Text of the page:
Nominative list of prisoners imprisoned by lettre de cachet
A lettre de cachet is, under the Old Regime, an order of the king allowing the incarceration without judgment of persons risking to splash the power. Secret and fast it's preferred to public trial. It concerns first of all charges of undermining the security of the kingdom. From Louis XIV are added the affairs affecting the public order. Under Louis XV, they become pre-filled forms more necessarily signed by the king but always by a secretary of state.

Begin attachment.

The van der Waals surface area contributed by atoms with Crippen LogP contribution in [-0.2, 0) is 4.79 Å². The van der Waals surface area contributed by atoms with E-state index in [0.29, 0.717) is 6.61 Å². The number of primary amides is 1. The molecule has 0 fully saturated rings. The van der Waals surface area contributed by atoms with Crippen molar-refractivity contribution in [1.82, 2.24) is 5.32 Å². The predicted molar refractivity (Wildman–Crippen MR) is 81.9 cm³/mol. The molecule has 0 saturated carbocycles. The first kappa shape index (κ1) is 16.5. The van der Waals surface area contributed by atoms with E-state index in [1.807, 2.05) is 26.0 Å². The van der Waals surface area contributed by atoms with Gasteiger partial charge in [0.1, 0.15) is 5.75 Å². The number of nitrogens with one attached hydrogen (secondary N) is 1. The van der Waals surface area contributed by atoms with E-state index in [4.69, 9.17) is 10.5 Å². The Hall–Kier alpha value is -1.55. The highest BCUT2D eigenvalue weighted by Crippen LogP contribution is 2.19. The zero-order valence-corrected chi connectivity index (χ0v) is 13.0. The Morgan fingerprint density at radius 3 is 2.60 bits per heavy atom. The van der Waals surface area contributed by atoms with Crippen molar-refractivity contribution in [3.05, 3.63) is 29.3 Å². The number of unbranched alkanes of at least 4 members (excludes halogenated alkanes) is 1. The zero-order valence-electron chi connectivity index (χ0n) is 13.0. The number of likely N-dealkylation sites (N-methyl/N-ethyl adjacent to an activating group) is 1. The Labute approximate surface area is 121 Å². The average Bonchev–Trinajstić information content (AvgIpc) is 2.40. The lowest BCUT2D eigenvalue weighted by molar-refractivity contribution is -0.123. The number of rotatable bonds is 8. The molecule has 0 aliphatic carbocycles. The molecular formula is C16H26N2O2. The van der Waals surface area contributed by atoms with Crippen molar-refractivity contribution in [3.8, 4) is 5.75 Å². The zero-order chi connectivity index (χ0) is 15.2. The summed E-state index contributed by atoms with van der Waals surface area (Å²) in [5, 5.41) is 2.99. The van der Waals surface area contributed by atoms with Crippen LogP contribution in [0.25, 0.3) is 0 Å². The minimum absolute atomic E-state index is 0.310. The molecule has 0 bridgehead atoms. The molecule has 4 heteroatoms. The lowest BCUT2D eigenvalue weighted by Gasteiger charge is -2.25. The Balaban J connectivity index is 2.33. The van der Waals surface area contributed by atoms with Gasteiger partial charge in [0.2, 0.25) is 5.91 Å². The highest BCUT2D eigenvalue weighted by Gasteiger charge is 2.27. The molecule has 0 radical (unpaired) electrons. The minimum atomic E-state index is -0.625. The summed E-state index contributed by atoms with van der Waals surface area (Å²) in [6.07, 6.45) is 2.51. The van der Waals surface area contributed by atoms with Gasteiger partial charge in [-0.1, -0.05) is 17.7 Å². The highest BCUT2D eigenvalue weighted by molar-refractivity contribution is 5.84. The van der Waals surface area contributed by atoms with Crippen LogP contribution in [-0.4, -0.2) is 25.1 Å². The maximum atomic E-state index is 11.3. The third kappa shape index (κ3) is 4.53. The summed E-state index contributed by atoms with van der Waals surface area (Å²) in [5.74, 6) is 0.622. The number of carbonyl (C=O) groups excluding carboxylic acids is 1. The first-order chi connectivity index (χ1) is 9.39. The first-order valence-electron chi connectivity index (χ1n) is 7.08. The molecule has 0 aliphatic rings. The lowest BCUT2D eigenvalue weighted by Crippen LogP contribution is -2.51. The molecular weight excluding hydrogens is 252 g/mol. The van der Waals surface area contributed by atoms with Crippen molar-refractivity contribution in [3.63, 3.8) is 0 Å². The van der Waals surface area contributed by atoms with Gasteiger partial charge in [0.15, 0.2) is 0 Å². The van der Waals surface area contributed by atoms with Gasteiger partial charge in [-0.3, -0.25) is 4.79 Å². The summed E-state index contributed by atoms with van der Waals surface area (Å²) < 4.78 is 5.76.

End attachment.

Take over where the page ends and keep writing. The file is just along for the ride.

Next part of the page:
Letters concerning people are written by the ministerial services, for example to commute other sentences, to lock up a demented person, a drunkard, a libertine. The lettre de cachet is most often taken at the request and expense of families (nobles or commoners) to imprison one of them, avoid the misalliance of a son in love or get rid of a troublesome heir. In front of the normalization of the claims by the families, the king tries to avoid abuses and false accusations and makes proceed to investigations.
By the Breteuil circular list of 1784 Louis XVI limits the length of detention asked by families. It ends up abolishing the lettres de cachet in June 1789. Most often, for an indefinite period, those who are subjects of a lettre de cachet ar sent to the Bastille.
Répertoire nominatif des prisonniers embastillés par lettre de cachet
Register or login to access your Filae account